keywords = "METIS-313678, IR-98533",
author = "Hubers, {Mireille Desir{\'e}e} and Poortman, {Cindy Louise} and Kim Schildkamp and Pieters, {Julius Marie} and Adam Handelzalts",
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Opening the black box: knowledge creation in data teams. / Hubers, Mireille Desirée; Poortman, Cindy Louise; Schildkamp, Kim; Pieters, Julius Marie; Handelzalts, Adam.

In: Journal of professional capital and community, Vol. 1, No. 1, 2016, p. 41-68.

Research output: Contribution to journalArticleAcademicpeer-review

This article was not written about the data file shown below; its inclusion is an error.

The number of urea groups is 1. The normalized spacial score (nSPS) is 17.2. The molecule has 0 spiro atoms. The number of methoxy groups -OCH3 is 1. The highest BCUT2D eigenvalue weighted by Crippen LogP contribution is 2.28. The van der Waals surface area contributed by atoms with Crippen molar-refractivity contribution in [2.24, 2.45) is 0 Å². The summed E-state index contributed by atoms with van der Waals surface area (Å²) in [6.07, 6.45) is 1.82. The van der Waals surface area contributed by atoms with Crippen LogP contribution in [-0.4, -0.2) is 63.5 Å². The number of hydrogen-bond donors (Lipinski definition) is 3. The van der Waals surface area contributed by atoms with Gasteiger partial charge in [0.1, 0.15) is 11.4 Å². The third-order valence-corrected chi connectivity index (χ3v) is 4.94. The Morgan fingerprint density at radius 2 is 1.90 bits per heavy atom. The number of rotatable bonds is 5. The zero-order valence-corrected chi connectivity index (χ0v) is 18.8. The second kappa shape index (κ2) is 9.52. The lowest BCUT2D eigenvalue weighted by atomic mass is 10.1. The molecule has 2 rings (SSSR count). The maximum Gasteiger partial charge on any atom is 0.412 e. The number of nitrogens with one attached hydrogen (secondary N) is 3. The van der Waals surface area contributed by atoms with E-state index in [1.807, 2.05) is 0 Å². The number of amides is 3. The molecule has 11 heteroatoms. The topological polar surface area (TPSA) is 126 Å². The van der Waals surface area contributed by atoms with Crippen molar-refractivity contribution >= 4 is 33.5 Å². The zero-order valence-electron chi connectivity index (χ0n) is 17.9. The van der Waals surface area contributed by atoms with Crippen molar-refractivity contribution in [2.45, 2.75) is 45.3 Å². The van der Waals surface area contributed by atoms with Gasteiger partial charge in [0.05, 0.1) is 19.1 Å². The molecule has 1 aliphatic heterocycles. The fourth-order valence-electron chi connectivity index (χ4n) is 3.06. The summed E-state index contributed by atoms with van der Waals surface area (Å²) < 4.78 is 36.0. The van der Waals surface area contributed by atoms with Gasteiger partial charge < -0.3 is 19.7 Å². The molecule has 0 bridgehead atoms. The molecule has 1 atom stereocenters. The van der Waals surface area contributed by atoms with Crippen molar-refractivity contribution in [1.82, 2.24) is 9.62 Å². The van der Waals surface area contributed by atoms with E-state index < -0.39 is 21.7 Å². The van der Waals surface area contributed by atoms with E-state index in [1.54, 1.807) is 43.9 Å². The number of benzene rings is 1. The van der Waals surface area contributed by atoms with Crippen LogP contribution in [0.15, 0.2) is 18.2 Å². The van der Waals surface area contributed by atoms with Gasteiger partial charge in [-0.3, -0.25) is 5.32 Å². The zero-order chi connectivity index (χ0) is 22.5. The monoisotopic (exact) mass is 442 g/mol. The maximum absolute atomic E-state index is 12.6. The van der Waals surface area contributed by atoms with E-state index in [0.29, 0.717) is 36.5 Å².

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AB - Purpose – In this study, Nonaka and Takeuchi’s socialization, externalization, combination and internalization (SECI) model of knowledge creation is used to gain insight into the process of knowledge creation in data teams. These teams are composed of school leaders and teachers, who work together to improve the quality of education. They collaboratively create knowledge related to data use and to an educational problem they are studying. The paper aims to discuss these issues. Design/methodology/approach – A qualitative micro-process case study was conducted for two data teams. The modes, transitions and content of the knowledge creation process were analyzed for all data team meetings over a two-year period. In addition, all team members were interviewed twice to triangulate the findings. Findings – Results show that the knowledge creation process was cyclical across meetings, but more iterative within meetings. Furthermore, engagement in the socialization and internalization mode provided added value in this process. Finally, the SECI model clearly differentiated between team members’ processes. Team members who engaged more often in the socialization and internalization modes and displayed more personal engagement in those modes gained greater and deeper knowledge. Research limitations/implications – The SECI model is valuable for understanding how teams gain new knowledge and why they differ in those gains. Practical implications – Stimulation of active personal engagement in the socialization and internalization mode is needed. Originality/value – This is one of the first attempts to concretely observe the process of knowledge creation. It provides essential insights into what educators do in professional development contexts, and how support can best be provided.